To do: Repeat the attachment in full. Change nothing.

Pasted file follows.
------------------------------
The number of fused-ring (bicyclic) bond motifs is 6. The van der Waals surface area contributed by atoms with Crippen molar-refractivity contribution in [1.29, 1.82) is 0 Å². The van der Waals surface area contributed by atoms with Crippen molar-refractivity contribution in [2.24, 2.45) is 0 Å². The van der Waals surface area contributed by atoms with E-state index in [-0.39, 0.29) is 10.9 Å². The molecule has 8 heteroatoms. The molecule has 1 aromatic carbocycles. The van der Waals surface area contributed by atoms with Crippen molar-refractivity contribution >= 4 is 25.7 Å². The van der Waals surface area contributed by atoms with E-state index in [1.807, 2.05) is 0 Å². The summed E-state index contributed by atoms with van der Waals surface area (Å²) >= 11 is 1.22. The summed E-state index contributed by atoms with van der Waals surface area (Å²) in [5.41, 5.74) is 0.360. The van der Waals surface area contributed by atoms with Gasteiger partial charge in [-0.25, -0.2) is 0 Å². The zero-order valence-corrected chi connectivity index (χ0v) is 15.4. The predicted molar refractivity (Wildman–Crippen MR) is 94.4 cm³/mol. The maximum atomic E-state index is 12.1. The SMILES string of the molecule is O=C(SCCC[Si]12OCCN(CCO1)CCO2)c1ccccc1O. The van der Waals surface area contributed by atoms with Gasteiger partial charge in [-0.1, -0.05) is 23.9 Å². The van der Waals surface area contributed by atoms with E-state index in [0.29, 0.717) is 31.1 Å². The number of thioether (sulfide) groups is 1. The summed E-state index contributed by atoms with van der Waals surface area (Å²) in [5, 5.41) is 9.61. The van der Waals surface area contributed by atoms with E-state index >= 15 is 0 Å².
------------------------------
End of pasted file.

The number of fused-ring (bicyclic) bond motifs is 6. The van der Waals surface area contributed by atoms with Crippen molar-refractivity contribution in [1.29, 1.82) is 0 Å². The van der Waals surface area contributed by atoms with Crippen molar-refractivity contribution in [2.24, 2.45) is 0 Å². The van der Waals surface area contributed by atoms with E-state index in [-0.39, 0.29) is 10.9 Å². The molecule has 8 heteroatoms. The molecule has 1 aromatic carbocycles. The van der Waals surface area contributed by atoms with Crippen molar-refractivity contribution >= 4 is 25.7 Å². The van der Waals surface area contributed by atoms with E-state index in [1.807, 2.05) is 0 Å². The summed E-state index contributed by atoms with van der Waals surface area (Å²) >= 11 is 1.22. The summed E-state index contributed by atoms with van der Waals surface area (Å²) in [5.41, 5.74) is 0.360. The van der Waals surface area contributed by atoms with Gasteiger partial charge in [-0.25, -0.2) is 0 Å². The zero-order valence-corrected chi connectivity index (χ0v) is 15.4. The predicted molar refractivity (Wildman–Crippen MR) is 94.4 cm³/mol. The maximum atomic E-state index is 12.1. The SMILES string of the molecule is O=C(SCCC[Si]12OCCN(CCO1)CCO2)c1ccccc1O. The van der Waals surface area contributed by atoms with Gasteiger partial charge in [-0.1, -0.05) is 23.9 Å². The van der Waals surface area contributed by atoms with E-state index in [0.29, 0.717) is 31.1 Å². The number of thioether (sulfide) groups is 1. The summed E-state index contributed by atoms with van der Waals surface area (Å²) in [5, 5.41) is 9.61. The van der Waals surface area contributed by atoms with E-state index >= 15 is 0 Å².